How estrogen therapy could prevent type 2 diabetes

New research strengthens the idea that estrogen therapy could help to prevent type 2 diabetes following menopause, after it identified the mechanisms by which the hormone helps to control blood sugar levels.

In a study of postmenopausal mice and human cells, researchers found that estrogen targets specific cells in the pancreas and the gut to increase tolerance to glucose.

This is associated with a lower risk of type 2 diabetes.

Study leader Jacques Philippe, who is a diabetes specialist currently working at the University of Geneva's Faculty of Medicine in Switzerland, and colleagues recently reported their results in the journal JCI Insight.

It is estimated that around 30.3 million people in the United States — or around 9.4 percent of the population — are living with diabetes, which is a condition that causes blood glucose levels to become too high.

Type 2 diabetes — which arises when the body struggles to effectively use insulin, the hormone that regulates blood sugar — accounts for approximately 90–95 percent of all diabetes cases.

Previous research has suggested that after menopause, women may face a greater risk of type 2 diabetes. This has been attributed to hormonal changes, such as a reduction in estrogen levels.

Following on from such studies, scientists have investigated whether or not estrogen replacement therapy could help to prevent type 2 diabetes among postmenopausal women, and many studies have produced positive results.

That being said, the exact mechanisms by which estrogen may protect against type 2 diabetes have been unclear — until now.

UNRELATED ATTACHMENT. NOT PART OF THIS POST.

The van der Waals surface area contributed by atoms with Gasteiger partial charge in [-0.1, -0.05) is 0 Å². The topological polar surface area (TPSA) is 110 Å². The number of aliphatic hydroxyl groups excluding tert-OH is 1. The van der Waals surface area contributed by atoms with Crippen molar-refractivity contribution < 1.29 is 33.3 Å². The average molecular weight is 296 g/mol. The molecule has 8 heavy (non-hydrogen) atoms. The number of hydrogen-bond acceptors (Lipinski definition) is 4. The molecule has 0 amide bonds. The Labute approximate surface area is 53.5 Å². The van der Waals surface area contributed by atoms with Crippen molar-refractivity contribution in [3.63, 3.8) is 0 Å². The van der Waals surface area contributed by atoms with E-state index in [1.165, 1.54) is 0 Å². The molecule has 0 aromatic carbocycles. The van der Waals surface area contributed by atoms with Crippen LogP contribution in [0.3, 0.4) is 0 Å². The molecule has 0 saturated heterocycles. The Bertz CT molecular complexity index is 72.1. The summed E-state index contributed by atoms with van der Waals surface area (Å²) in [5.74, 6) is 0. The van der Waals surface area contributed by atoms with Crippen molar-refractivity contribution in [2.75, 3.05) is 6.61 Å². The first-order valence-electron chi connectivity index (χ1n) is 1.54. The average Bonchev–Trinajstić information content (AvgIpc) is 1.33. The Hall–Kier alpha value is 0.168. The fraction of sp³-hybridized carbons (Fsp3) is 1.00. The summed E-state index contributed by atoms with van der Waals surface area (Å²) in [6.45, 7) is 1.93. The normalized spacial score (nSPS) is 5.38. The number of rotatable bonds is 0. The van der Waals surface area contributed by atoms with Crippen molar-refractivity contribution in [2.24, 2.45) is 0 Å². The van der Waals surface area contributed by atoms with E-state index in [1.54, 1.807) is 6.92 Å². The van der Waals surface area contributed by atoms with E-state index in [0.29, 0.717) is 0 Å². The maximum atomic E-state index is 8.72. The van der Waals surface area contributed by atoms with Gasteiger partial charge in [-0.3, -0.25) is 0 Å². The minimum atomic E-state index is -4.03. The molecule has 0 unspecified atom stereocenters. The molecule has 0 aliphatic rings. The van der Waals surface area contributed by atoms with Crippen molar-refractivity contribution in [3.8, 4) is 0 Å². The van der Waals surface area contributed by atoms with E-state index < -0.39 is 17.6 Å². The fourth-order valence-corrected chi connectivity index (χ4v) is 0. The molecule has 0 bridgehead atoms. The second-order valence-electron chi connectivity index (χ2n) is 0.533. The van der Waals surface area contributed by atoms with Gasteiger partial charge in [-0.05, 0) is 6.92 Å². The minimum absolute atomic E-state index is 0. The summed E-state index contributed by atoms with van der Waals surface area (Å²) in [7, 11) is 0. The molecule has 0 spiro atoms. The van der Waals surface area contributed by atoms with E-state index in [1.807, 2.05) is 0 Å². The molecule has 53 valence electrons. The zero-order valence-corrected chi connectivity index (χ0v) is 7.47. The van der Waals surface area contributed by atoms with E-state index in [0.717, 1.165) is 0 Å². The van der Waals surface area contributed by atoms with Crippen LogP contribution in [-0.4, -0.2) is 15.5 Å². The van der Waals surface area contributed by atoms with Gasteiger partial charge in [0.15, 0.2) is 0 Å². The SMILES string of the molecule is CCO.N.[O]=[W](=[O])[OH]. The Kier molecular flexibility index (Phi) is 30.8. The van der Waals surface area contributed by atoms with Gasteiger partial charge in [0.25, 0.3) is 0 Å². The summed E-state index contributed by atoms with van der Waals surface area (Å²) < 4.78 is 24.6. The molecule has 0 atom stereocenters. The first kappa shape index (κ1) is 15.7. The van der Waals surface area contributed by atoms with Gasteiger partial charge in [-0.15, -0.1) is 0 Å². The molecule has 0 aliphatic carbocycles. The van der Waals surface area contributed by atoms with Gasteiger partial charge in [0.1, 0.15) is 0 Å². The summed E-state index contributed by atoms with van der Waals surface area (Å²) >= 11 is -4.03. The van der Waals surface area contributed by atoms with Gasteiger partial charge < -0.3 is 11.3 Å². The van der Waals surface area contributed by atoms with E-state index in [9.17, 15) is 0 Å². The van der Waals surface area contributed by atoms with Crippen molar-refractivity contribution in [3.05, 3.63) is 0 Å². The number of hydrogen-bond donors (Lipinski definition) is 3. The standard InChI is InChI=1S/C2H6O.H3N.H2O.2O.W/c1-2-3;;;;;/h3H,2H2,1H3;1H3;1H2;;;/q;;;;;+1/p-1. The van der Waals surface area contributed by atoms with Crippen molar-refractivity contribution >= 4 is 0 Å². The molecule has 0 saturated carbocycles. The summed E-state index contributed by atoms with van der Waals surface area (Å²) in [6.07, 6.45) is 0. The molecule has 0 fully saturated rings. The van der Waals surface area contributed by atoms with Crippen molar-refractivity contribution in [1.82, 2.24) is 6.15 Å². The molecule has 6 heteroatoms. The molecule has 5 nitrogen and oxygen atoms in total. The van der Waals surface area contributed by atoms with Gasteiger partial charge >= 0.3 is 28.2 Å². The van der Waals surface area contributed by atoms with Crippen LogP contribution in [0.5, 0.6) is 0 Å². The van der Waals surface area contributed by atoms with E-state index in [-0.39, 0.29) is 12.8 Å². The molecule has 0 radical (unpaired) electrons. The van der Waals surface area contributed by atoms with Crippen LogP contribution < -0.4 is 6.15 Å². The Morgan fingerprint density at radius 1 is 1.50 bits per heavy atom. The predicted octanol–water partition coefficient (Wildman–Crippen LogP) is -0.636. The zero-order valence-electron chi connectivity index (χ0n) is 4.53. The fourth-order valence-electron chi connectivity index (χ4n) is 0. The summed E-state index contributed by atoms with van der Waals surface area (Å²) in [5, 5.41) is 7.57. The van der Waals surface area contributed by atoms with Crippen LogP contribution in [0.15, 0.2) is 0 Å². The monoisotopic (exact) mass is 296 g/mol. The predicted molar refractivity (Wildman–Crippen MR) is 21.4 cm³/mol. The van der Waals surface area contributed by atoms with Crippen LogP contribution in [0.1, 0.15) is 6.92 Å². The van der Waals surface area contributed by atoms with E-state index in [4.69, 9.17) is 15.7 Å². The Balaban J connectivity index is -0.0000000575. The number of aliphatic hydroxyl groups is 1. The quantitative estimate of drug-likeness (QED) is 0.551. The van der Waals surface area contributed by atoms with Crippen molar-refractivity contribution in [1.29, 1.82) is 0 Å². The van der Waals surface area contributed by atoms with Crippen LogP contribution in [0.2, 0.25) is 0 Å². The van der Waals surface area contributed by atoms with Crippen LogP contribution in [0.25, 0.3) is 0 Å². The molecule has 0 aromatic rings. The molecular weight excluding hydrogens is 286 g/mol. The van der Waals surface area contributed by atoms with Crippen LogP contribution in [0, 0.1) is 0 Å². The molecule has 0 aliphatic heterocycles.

Estrogen targets pancreatic and gut cells

For their study, Philippe and colleagues administered estrogen to postmenopausal mice.

While previous studies have primarily focused on how estrogen affects the insulin-producing cells of the pancreas, this latest study also looked at how the hormone impacts cells that produce glucagon, which is a hormone that increases blood glucose.

"Indeed," says Philippe, "if the pancreas secretes insulin, it also secretes glucagon, a hormone with the opposite effect: insulin captures sugar, while glucagon releases it. Diabetes is therefore due to an imbalance between these two hormones controlling the sugar level in the blood."

The new study revealed that the alpha cells of the pancreas, or cells that secrete glucagon, are highly sensitive to estrogen; the hormone causes them to release less glucagon, but more of a hormone called GLP1.

And, notably, GLP1 is also released by the intestine after eating; it encourages inulin secretion, blocks glucagon secretion, and increases feelings of fullness.

"Indeed, the gut harbors cells called the L cells that are very similar to pancreatic alpha cells and whose main function is precisely to produce GLP1," explains first study author Sandra Handgraaf, also of the Faculty of Medicine at the University of Geneva.

"We also observed a strong increase in the production of GLP1 in the gut cells," she explains, "thus proving the crucial role of the intestine in the control of carbohydrate balance and the influence of estrogens on the entire metabolisms at stake."

The researchers were able to confirm their results in human cell lines.

Estrogen therapy may be beneficial

Hormone replacement therapy has been associated with a number of health risks for women who are postmenopausal, such as a greater risk of cardiovascular disease.

"[...] if hormonal treatment is taken more than 10 years after menopause, the cardiovascular risk is effectively increased," notes Philippe.

However, he adds that undergoing estrogen replacement therapy for only a few years shortly after menopause does not appear to raise cardiovascular risk. It could also help to reduce the risk of type 2 diabetes.

"In the context of diabetes, an estrogenic treatment allows to avoid, in all cases, the explosion of female diabetes cases. These treatments, well-administered, can really add value for women's health."

Jacques Philippe